Nick Taylor / Sculpture Katherine Warinner / Prints
Kate Eilertsen / Curator
No one can compete with the beauty, power and inspiration nature gives us. None of us see the same thing when we look at a tree, branch or even a leaf. Artists Nick Taylor and Katherine Warinner, in this exhibition, will share with us, the myriad of impressions they see when looking out a window or walking through a forest. Katherine’s beautiful, contemplative monotypes and Nick’s organic, commanding sculptures leave us with a new impression of all that can be found in nature. After all, each encounter with nature, is unique.
Katherine Warinner’s works on paper involve a complicated process of printmaking but more importantly, convey a sensation she has as she observes her subjects. Rather than render an exact reproduction, the images of leaves, florals and branches convey a felt sense of light, space and color. Using her delicate, penetrating nature and advanced technical skills she is able to produce monotypes that pass through a human filter that is mindful of the natural world’s many wonders.
Whether it is the subtractive process of wood carving or additive practice of cutting, hammering, welding or grinding metal, Nick Taylor’s captivation with the organic quality of nature is profound. His work is labor intensive and often takes him a year to complete just three or four pieces. Living along the Mendocino coast, in the heart of one of the most beautiful places in the world, is not only where he finds beauty, calm and a sense of order, but also where he constantly encounters the elegant abstraction of nature.
Marin Art and Garden Center is proud to bring these two artists together to remind us that we need to both enjoy and protect the environment that gives us so much to see and learn from. Art and artists are often the prophets of our time on this earth and we thank them for their inspirations.
—Kate Eilertsen, Guest Curator
My work is a manifestation of the energies that exist within me as I search to understand the life I lead, and that which exists around me. They reflect my strengths and weaknesses at the time they were created. The native/natural world I have spent my entire life being a part of is an overarching factor in the organic appearance of my work, and is one of the few environments where I always find beauty, calm, and a sense of order.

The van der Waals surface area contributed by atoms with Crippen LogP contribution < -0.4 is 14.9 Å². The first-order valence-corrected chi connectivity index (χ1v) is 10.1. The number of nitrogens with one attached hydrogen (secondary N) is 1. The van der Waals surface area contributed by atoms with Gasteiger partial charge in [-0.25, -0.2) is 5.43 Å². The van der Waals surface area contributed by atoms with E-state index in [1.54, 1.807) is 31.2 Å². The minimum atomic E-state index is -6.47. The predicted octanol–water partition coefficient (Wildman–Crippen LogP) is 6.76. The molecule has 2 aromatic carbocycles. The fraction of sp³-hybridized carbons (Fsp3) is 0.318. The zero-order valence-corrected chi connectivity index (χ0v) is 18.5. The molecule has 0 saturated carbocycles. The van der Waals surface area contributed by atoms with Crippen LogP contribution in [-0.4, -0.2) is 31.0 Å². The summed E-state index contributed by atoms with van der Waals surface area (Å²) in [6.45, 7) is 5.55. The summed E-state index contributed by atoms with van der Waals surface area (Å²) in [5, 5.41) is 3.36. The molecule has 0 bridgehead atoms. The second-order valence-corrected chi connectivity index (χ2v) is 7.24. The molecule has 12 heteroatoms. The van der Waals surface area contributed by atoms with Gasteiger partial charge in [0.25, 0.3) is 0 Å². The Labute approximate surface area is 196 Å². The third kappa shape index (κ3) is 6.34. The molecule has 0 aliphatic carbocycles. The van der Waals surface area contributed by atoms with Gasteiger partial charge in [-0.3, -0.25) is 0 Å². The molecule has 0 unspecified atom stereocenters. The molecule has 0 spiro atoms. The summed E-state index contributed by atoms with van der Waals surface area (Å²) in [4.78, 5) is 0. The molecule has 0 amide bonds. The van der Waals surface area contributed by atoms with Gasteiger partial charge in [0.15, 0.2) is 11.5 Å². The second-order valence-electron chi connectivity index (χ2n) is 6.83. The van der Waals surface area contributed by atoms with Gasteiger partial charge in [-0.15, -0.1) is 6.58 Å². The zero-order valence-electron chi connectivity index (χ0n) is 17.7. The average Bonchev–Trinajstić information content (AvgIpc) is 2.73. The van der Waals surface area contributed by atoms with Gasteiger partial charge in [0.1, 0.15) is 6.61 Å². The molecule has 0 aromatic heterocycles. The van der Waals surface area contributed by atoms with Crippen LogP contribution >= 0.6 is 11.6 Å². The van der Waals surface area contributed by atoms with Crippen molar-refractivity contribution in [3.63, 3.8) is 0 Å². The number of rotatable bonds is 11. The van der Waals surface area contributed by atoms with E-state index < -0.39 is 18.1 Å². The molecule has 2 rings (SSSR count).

The wood sculptures often start with a mental image before I set to work, but not always (I’m unable to tell you where exactly the images come from.) Most of these works are carved from single pieces of wood (oak and fir), all of which I’ve harvested from our small property. The uniqueness of that once-living organism is something I try to incorporate into all finished works. They are created in the reductive process of carving, which is a search for the shapes and forms with a given perimeter.
The metal works are a little different. Being a man-made material, metal has inherent properties but little unique personality to start with, even when I use recycled material. The personality is something that I have to
create myself through cutting, hammering, welding and grinding. I work this material mostly in an additive manner, which is the polar opposite of the carving that I do when I work in wood. The works grows. I seldom start these sculptures with an image in mind, but rather work with a sensation of energy. The pieces develop from there.
Both methods of working are labor intensive; I complete 3 to 4 pieces a year. In the case of Black Beauty, it took 3 years to finish.
The finished work rarely looks like what I first had in mind. It’s a discovery process, and the final piece is always a revelation of what is within.
Katherine Warinner is an artist working primarily with printmaking. Her monotypes—a hybrid of painting and printmaking, digital imagery and photographic processes—reinvent traditional forms of printing with modern technology. Inspired by a love of design, the landscape and her garden, she seeks to illuminate and elevate the timeless beauty of the natural world. She has been an artist in residence at Kala Art Institute and InCahoots Residency where she prints her large scale works on paper. Her work is in private and corporate collections. Born in the midwest, where she attended college and graduate school, she has lived in Marin for over 30 years.
“Art making is like collecting; as a child I loved to collect insects, leaves and rocks. Each new addition leads to another and there is a kind of thrill to that attainment. In the making of prints, each one leads me to a new place and from there I expand. Of course,
there is always the question of when to stop because it is impossible to erase in printmaking! A print can go too far and collapse or balance on the edge of beauty. That edge is what keeps me working.”